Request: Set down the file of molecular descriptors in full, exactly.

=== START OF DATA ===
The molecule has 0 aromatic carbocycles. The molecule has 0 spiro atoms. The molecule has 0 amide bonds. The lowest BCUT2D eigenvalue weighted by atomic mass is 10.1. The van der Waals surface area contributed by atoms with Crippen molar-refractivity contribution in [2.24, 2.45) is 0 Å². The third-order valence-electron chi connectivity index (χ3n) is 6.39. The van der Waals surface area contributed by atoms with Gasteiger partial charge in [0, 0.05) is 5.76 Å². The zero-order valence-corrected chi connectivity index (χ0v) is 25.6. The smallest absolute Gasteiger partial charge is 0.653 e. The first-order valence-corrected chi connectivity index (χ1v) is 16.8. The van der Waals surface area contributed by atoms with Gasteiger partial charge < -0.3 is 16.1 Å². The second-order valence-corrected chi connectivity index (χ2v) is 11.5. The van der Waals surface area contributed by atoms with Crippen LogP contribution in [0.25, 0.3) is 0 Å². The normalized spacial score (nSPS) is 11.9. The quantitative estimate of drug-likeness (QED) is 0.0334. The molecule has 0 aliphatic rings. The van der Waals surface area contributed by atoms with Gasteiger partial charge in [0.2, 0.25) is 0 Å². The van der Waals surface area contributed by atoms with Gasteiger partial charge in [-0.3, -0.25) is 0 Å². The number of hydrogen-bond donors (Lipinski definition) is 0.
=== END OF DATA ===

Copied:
The molecule has 0 aromatic carbocycles. The molecule has 0 spiro atoms. The molecule has 0 amide bonds. The lowest BCUT2D eigenvalue weighted by atomic mass is 10.1. The van der Waals surface area contributed by atoms with Crippen molar-refractivity contribution in [2.24, 2.45) is 0 Å². The third-order valence-electron chi connectivity index (χ3n) is 6.39. The van der Waals surface area contributed by atoms with Gasteiger partial charge in [0, 0.05) is 5.76 Å². The zero-order valence-corrected chi connectivity index (χ0v) is 25.6. The smallest absolute Gasteiger partial charge is 0.653 e. The first-order valence-corrected chi connectivity index (χ1v) is 16.8. The van der Waals surface area contributed by atoms with Gasteiger partial charge < -0.3 is 16.1 Å². The second-order valence-corrected chi connectivity index (χ2v) is 11.5. The van der Waals surface area contributed by atoms with Crippen LogP contribution in [0.25, 0.3) is 0 Å². The normalized spacial score (nSPS) is 11.9. The quantitative estimate of drug-likeness (QED) is 0.0334. The molecule has 0 aliphatic rings. The van der Waals surface area contributed by atoms with Gasteiger partial charge in [0.2, 0.25) is 0 Å². The van der Waals surface area contributed by atoms with Gasteiger partial charge in [-0.3, -0.25) is 0 Å². The number of hydrogen-bond donors (Lipinski definition) is 0.